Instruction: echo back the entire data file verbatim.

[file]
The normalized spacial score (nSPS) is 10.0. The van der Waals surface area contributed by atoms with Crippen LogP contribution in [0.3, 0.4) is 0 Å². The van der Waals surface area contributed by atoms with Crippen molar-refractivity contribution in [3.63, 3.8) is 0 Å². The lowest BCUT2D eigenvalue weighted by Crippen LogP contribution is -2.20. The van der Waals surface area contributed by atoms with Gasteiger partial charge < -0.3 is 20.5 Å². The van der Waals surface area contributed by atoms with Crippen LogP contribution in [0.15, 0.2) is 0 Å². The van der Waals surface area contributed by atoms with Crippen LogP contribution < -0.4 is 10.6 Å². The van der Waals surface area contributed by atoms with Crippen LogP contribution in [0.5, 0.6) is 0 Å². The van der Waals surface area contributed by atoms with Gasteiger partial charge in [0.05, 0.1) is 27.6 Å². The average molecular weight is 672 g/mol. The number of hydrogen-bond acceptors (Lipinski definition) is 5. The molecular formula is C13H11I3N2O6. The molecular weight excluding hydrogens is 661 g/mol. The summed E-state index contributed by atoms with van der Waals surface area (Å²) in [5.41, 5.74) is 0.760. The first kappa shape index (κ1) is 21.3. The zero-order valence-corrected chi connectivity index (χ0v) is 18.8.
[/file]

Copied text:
The normalized spacial score (nSPS) is 10.0. The van der Waals surface area contributed by atoms with Crippen LogP contribution in [0.3, 0.4) is 0 Å². The van der Waals surface area contributed by atoms with Crippen molar-refractivity contribution in [3.63, 3.8) is 0 Å². The lowest BCUT2D eigenvalue weighted by Crippen LogP contribution is -2.20. The van der Waals surface area contributed by atoms with Gasteiger partial charge < -0.3 is 20.5 Å². The van der Waals surface area contributed by atoms with Crippen LogP contribution in [0.15, 0.2) is 0 Å². The van der Waals surface area contributed by atoms with Crippen LogP contribution < -0.4 is 10.6 Å². The van der Waals surface area contributed by atoms with Crippen LogP contribution in [0.5, 0.6) is 0 Å². The van der Waals surface area contributed by atoms with Gasteiger partial charge in [0.05, 0.1) is 27.6 Å². The average molecular weight is 672 g/mol. The number of hydrogen-bond acceptors (Lipinski definition) is 5. The molecular formula is C13H11I3N2O6. The molecular weight excluding hydrogens is 661 g/mol. The summed E-state index contributed by atoms with van der Waals surface area (Å²) in [5.41, 5.74) is 0.760. The first kappa shape index (κ1) is 21.3. The zero-order valence-corrected chi connectivity index (χ0v) is 18.8.